Pop culture terms lead the week's searches with references to war and the American political landscape mixed in.
References to war and the American political landscape are peppered throughout the usual searches for celebrities, sports and entertainment, reflecting the spectrum of issues on the minds of Internet searchers.
Pop culture terms claim the top spots on both the Lycos 50 for the week ending July 3, 2004 and the Yahoo Buzz Index for the week ending July 4, 2004 but slain hostage "Paul Johnson" debuted at #5 on the Yahoo list.
Executed American "Nick Berg" has spent eight weeks on the Lycos 50, dropping this week from #5 to #13. "Kim Sun Il," the murdered South Korean translator, went from the second most searched term to #19 on the Lycos list.
Other search terms that indicate an interest in serious affairs are:
Interestingly, "Michael Moore," whose movie sent Web traffic soaring the week of the release, only appeared at the bottom (#44) of the Lycos list, and "Fahrenheit 9/11" didn't even rank on either index.
Dean Tsouvalas, manager of content for Terra Lycos and writer of the Lycos 50, explains: "If Web search activity is any indication, people are much more interested in Michael Moore the political activist, as opposed to the films by Michael Moore."
"The last time we saw a spike for searches for Michael Moore, landing him in the Lycos 50, was following last year's Academy Awards when Moore gave his highly controversial Bush-bashing acceptance speech when he won for 'Bowling for Columbine.' Again, we never saw a rise in searches for the film; but searches for Moore were huge," noted Tsouvalas.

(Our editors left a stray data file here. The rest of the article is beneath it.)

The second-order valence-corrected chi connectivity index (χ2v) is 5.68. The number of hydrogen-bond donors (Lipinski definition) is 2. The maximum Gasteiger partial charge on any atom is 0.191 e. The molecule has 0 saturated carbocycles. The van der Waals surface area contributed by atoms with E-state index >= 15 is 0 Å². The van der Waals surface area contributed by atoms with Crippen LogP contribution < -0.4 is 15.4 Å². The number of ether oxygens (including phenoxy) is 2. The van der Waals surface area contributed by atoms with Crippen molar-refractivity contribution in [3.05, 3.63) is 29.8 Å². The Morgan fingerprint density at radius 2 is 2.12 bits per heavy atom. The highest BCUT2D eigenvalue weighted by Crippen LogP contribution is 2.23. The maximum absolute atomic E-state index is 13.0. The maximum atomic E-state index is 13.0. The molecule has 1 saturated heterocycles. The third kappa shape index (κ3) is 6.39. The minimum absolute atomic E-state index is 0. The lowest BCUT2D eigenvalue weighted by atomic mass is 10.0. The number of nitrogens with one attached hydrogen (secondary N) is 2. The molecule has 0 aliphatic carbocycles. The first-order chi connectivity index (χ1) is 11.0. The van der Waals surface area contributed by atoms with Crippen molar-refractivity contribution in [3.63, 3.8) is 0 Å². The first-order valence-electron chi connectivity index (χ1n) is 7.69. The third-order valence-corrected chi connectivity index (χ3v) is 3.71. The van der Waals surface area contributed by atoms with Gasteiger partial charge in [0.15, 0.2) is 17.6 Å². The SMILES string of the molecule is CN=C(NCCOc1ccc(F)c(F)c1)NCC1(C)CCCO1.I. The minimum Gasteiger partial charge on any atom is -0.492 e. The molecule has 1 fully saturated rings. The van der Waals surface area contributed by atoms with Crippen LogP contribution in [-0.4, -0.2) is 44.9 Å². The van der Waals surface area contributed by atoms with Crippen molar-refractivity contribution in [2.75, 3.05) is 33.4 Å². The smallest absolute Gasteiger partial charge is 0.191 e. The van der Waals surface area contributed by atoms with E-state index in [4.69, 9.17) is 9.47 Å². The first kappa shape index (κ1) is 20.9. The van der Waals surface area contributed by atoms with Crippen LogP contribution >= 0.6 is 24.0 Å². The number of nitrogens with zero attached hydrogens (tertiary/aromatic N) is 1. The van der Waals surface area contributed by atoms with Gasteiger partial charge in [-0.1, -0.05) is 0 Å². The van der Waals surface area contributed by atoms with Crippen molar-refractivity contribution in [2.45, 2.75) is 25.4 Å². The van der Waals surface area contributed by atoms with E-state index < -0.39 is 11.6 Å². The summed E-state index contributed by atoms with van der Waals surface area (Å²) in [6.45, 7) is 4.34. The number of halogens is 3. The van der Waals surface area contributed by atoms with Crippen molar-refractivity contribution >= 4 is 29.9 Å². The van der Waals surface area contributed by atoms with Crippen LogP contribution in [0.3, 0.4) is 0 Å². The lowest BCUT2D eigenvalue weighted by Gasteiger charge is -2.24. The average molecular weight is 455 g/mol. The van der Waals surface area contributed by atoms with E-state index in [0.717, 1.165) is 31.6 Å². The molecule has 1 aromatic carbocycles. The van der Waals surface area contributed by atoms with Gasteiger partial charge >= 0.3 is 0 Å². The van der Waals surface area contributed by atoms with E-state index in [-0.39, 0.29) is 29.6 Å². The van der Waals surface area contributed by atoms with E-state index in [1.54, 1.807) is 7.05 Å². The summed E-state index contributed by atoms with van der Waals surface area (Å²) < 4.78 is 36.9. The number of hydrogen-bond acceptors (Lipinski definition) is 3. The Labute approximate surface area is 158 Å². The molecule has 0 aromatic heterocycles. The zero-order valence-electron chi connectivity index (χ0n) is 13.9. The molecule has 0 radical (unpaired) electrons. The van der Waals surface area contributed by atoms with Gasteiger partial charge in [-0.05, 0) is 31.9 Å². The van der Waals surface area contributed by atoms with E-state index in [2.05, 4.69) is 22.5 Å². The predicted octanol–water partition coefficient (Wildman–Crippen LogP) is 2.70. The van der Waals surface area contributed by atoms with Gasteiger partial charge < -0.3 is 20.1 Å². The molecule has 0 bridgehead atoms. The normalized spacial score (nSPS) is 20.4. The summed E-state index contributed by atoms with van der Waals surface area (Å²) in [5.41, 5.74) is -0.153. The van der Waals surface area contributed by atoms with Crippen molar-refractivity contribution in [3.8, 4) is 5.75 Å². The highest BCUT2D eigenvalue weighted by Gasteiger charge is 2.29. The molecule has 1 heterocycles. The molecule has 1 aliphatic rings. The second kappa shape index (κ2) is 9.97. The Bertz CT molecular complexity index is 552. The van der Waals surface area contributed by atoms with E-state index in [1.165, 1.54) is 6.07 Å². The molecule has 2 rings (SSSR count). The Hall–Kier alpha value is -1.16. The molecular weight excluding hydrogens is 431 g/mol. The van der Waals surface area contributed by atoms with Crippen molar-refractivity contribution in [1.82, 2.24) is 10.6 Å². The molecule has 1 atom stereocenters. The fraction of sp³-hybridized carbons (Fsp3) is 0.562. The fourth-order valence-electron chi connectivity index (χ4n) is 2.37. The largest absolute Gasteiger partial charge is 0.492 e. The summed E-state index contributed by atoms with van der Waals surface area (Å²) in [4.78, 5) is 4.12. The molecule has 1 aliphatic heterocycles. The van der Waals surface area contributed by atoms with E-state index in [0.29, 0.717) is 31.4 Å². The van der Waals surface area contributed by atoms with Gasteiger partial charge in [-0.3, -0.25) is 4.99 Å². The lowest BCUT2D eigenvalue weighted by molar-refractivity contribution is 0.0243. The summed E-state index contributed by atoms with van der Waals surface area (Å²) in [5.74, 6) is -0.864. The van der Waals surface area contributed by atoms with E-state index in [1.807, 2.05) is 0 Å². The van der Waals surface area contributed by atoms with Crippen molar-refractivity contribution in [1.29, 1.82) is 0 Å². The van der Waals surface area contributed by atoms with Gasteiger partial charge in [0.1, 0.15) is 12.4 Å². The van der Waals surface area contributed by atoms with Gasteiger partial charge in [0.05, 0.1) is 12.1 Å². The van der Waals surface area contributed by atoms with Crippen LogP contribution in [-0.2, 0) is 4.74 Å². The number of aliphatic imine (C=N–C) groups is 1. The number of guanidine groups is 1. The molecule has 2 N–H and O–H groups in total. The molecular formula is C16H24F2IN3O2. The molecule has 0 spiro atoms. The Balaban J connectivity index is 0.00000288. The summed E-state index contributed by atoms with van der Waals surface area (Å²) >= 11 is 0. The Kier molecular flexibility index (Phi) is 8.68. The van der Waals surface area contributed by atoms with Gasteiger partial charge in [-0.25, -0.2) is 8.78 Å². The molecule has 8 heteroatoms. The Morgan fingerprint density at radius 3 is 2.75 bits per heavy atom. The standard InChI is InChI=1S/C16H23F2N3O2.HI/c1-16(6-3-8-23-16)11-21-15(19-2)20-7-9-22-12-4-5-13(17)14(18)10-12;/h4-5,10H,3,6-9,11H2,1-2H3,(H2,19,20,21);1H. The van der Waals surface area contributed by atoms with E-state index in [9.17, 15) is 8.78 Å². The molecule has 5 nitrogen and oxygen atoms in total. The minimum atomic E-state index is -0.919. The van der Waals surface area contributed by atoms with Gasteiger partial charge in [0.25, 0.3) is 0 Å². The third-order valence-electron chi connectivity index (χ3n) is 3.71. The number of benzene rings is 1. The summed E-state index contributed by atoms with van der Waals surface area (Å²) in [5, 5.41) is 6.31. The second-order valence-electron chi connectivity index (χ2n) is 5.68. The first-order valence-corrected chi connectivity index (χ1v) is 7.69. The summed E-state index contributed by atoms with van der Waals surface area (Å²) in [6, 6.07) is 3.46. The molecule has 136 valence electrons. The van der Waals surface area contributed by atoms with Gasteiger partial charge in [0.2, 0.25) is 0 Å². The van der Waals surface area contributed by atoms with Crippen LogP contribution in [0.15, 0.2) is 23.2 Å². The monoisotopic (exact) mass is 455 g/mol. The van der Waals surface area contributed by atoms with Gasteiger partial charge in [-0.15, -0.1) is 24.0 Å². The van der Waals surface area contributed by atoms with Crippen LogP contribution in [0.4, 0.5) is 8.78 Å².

Similarities abound on the lists, but the absences are more notable. "Euro 2004" – the international soccer competition where Greece pulled a stunning win over Portugal – was the #1 search term on the Yahoo Buzz Index, but the Lycos 50 is devoid of any related terms.
Many of the top 10 items on the Lycos list are absent on the Yahoo Index: "Clay Aiken" at #2; "KaZaA" at #4; "Pamela Anderson" at #5; "Dragonball" at #7; "Poker" at #8; "WWE" at #9; and "Spiderman 2" at #10.
New entries and re-entries to both lists include: Wimbledon winner "Maria Sharapova"; "Fireworks"; "Independence Day"; "MegaMillions"; "Howard Stern"; and "Drudge Report."
Google's list of top gaining queries for the week ending July 5, 2004 was also a mix of entertainment and current events issues. "Spiderman 2" rose from #9 the week prior to the top spot. "Debra Beasley Lafave," the Florida teacher charged with having an inappropriate relationship with a student, ranked fourth, and the recently deceased "Marlon Brando" generated enough interest among searchers to claim the fifth position.
The top queries on Google's list seem to run contrary to the most popular terms found on the Lycos 50. "We have noticed this phenomenon a lot lately – when topics are huge in the 'offline' media but just make small ripples with 'online' media," said Tsouvalas.
Tsouvalas compared some of the items that generated considerable buzz in the mainstream media to Web search activity on the Lycos 50.
"Spiderman 2 – not as much interest online unlike the first film which was the first movie to ever hit #1 on the Lycos 50. John Edwards as VP – even though this just happened yesterday, his searches are not up dramatically. Marlon Brando's death – not even a blip online," commented Tsouvalas.
Check out how the search terms have changed over time:
Searchers Get Serious
Diets, Sports, Celebrities Top Search Lists
Do Not Call Harry Potter?
Payment and Entertainment
War and Basketball
Touchdowns, Taxes, and Tragedy
Searches Mostly Entertainment-Related
Virus Becomes Most Popular
Debut of a Salesman
Dragonball Rolls Into First Place
World Cup Kicks Star Wars Out of Space
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